You have the essentials for a good Bond film: the flashy action set pieces; the brash, brassy score that evokes romantic, globe-trotting adventure (no time for the imperial guilt of a Jason Bourne film); and the colorful villains who speak with an accent and are undone by their own hubris in combination with the awesome skills of superspy Bond, a.k.a. 007.
Daniel Craig's Bond is a badass, a man determined to act as the perfect "blunt instrument" of his government.  He is the spy as machine, until he's temporarily distracted by the hypnotic, inimitable Eva Green.  You can believe this Bond in an extended foot chase, unlike Roger Moore, and he's just as believable trading punches and enduring torture as he is at the high-stakes poker game.  When his girl gives him the traditional compliment in this type of narrative -- that he's more man than anyone she's known -- it's not just a line.
We can also believe Bond falling for the sultry, velvety Green, who has the kind of eyes that are shaped less like almonds and more like -- legumes?  Papayas?  (We need a name for this.)  Her character has the kind of name that gets my brain working: Vesper Lynd.  Vespers means evening (service), so it evokes endings.  Vesper also evokes breathing (whisper, rasp, exasperate): she becomes life itself for Bond.  Lynd evokes heritage: line, lien, land.  However, Bond is also so in love, so wined and dined, that he's inclined to be blind to Lynd's flaws.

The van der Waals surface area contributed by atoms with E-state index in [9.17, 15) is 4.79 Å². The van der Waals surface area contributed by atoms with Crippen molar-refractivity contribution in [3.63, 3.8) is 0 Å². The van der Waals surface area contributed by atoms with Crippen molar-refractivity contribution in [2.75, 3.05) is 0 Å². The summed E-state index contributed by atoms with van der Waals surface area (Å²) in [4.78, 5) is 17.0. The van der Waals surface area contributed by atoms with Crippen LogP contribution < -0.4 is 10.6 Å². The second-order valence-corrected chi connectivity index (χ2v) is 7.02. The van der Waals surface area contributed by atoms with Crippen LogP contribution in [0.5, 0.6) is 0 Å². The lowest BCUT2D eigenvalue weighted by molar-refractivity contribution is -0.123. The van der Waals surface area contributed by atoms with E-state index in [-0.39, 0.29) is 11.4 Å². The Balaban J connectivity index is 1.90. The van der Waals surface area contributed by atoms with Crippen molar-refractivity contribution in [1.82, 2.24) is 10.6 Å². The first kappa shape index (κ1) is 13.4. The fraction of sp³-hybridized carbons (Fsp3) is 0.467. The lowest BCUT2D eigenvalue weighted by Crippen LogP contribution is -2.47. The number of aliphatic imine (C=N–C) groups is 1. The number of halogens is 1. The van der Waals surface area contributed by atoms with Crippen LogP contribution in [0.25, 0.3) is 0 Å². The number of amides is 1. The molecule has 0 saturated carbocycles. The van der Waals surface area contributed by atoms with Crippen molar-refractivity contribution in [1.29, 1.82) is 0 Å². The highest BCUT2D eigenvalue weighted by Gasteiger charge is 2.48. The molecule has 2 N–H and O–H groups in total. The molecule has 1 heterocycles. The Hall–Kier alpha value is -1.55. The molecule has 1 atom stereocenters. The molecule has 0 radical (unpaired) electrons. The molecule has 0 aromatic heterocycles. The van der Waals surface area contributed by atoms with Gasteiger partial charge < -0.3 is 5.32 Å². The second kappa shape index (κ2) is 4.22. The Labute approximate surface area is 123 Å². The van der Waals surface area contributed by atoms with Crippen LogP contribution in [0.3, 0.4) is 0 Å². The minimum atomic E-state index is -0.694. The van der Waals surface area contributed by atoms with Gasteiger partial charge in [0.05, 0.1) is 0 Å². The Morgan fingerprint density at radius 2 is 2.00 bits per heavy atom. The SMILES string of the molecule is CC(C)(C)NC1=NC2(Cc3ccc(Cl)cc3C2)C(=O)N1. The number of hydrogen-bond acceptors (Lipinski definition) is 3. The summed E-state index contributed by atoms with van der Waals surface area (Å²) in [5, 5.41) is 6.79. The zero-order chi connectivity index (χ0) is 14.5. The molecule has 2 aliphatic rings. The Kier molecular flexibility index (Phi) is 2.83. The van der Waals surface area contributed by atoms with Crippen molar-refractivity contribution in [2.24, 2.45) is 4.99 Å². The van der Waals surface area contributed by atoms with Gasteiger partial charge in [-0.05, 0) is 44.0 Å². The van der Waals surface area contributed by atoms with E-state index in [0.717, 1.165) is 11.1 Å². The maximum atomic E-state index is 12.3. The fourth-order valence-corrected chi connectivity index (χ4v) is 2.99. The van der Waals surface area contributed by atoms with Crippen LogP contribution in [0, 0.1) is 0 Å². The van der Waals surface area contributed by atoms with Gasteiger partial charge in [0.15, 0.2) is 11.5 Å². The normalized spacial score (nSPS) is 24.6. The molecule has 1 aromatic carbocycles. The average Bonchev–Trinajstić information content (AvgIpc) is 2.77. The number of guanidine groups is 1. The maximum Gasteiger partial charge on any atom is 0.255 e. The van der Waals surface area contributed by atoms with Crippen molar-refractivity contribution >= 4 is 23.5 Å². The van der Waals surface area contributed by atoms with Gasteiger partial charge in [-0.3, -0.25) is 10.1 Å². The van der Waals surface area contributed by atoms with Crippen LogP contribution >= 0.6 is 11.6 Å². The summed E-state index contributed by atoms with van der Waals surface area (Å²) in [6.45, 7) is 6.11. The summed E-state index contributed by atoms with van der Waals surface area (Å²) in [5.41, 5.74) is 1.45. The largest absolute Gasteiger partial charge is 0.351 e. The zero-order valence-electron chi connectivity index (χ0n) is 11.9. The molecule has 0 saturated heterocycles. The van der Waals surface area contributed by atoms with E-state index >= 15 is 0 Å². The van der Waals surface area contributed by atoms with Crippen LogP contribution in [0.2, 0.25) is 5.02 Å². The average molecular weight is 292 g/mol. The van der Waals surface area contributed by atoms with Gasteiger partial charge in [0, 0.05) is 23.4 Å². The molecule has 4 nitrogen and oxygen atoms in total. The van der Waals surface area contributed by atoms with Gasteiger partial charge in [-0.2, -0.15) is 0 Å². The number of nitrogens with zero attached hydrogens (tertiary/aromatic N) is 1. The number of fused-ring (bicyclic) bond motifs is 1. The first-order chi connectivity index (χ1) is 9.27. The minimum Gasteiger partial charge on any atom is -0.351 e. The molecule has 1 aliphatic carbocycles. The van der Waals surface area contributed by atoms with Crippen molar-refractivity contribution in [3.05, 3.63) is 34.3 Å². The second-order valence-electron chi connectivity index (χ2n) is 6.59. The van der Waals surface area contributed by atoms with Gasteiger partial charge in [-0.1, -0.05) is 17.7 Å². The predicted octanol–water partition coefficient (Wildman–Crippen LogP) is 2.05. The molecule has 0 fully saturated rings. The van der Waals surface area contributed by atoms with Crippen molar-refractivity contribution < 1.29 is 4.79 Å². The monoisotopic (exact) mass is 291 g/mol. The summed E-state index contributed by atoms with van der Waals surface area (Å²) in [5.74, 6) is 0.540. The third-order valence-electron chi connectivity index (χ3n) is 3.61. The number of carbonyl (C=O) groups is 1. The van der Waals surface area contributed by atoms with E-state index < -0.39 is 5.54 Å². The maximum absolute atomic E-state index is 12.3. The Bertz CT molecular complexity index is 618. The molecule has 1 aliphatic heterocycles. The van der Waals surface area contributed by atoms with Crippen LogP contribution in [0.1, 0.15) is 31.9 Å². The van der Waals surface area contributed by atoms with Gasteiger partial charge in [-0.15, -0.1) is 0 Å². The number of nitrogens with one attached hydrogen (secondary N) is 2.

Casino Royale climaxes with an underwater sequence, so common in recent films.  Yes, submarine scenes are cinematic, but I believe there is profound cultural meaning in these matching sequences in dozens of films: Alien: ResurrectionThe Butterfly Effect, Dark WaterInception, The Grey,

My reading, in line with my article in Senses of Cinema, is that the world is in transition away from white-male domination, but rebirth requires a death, so we get scenes that (attempt to) combine drowning with a baptism.  Underwater also represents the unconscious, the part of us that must change if the world is truly going to change.  

Saturday, November 22, 2014

The Departed (2006) 3 of 4

**this review contains only mild spoilers**

The Departed wants to be in the league of Heat, another epic-length cops-and-robbers opera with huge stars making homoerotic love through violence.  Still, every movie has to be taken in context, and The Departed suffers from arriving late, seeming like a season of an HBO series that for some reason has been cut down to feature length.
I'll enjoy this film more if I watch it again, because I'll be ready for its monotonous pacing. A fast film can be monotonous, too, and this one is all exposition and plot points, with never a chance to exhale.  As it wound up with a number of twists, I was reminded of the tongue-in-cheek neo-noir Wild Things, which isn't necessarily a bad thing, although I doubt it's what the filmmakers had in mind.